Archives For JH Yoder


“Applying Yoder’s Theo-political
Thought to the Question of History”

A Review of
Christ, History and Apocalyptic:
The Politics of Christian Mission.

by Nathan Kerr.

 Reviewed by Chase Roden.


Christ, History and Apocalyptic:
The Politics of Christian Mission.

Nathan Kerr.
Paperback: Cascade Books, 2009.
Buy now: [ Amazon ]


How does the confession of Jesus Christ as Lord affect a Christian’s view of history?  Professor of theology and philosophy Nathan Kerr begins his recent book with this deceptively simple question.  And although it may seem esoteric, in the course of under 200 pages Kerr makes the case that the role of history should be a central question for 21st-century Christians.  Kerr believes that modernism has made an idol of historical processes, and therefore even the concept of “history” is a hindrance to the true confession of Christ’s lordship.  Kerr lays out the key features of an alternative, “apocalyptic” vision of history — one that places God’s interruptive action in the person of Jesus of Nazareth at the center of all historical interpretation.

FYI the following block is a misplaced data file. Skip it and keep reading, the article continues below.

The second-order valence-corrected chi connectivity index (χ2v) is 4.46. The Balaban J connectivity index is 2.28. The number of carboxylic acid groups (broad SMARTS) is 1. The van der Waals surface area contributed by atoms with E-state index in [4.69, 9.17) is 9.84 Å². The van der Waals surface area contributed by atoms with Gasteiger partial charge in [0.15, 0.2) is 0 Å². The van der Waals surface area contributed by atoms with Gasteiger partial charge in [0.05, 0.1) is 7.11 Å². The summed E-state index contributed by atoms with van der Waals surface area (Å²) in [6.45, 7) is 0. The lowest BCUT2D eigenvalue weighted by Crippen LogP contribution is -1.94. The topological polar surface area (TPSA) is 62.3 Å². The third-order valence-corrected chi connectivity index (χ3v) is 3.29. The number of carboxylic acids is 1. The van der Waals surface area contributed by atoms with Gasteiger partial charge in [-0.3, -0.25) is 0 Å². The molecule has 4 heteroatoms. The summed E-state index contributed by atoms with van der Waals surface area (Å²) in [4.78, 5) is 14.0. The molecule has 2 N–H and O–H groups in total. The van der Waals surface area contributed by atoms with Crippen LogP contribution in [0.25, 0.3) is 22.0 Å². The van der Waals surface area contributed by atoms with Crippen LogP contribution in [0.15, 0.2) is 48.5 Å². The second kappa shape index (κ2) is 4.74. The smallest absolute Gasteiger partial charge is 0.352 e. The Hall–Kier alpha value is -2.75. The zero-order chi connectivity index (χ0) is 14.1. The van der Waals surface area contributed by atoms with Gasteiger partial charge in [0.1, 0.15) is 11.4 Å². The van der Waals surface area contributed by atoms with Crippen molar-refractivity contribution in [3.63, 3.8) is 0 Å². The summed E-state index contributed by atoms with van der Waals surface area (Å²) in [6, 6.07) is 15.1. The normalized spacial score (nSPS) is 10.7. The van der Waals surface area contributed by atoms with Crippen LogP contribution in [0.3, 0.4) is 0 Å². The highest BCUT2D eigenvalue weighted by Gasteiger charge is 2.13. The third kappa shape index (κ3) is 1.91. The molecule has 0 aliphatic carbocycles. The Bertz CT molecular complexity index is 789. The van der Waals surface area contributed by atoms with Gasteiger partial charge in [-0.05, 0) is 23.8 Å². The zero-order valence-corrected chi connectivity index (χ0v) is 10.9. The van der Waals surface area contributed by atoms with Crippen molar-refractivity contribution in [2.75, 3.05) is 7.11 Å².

At this point, you may be wondering how our concept of history can be so harmful as to be considered idolatrous.  The answer to that involves the issues of the book’s subtitle: politics and Christian mission.  Following John Howard Yoder, Kerr sees Jesus’s work on earth and the continued action of the Holy Spirit as inherently political; Kerr has an Anabaptist’s earthy, “real” concept of Jesus’s mission as involving not primarily the heart or mind, but the everyday lives and actions of individuals and communities with regard to one another.  For Kerr and Yoder, the events of the life, death, and resurrection of Jesus inaugurate the reign of God, in which the Church doesn’t just carry out the mission of God, but in which the Church is God’s mission.  Continue Reading…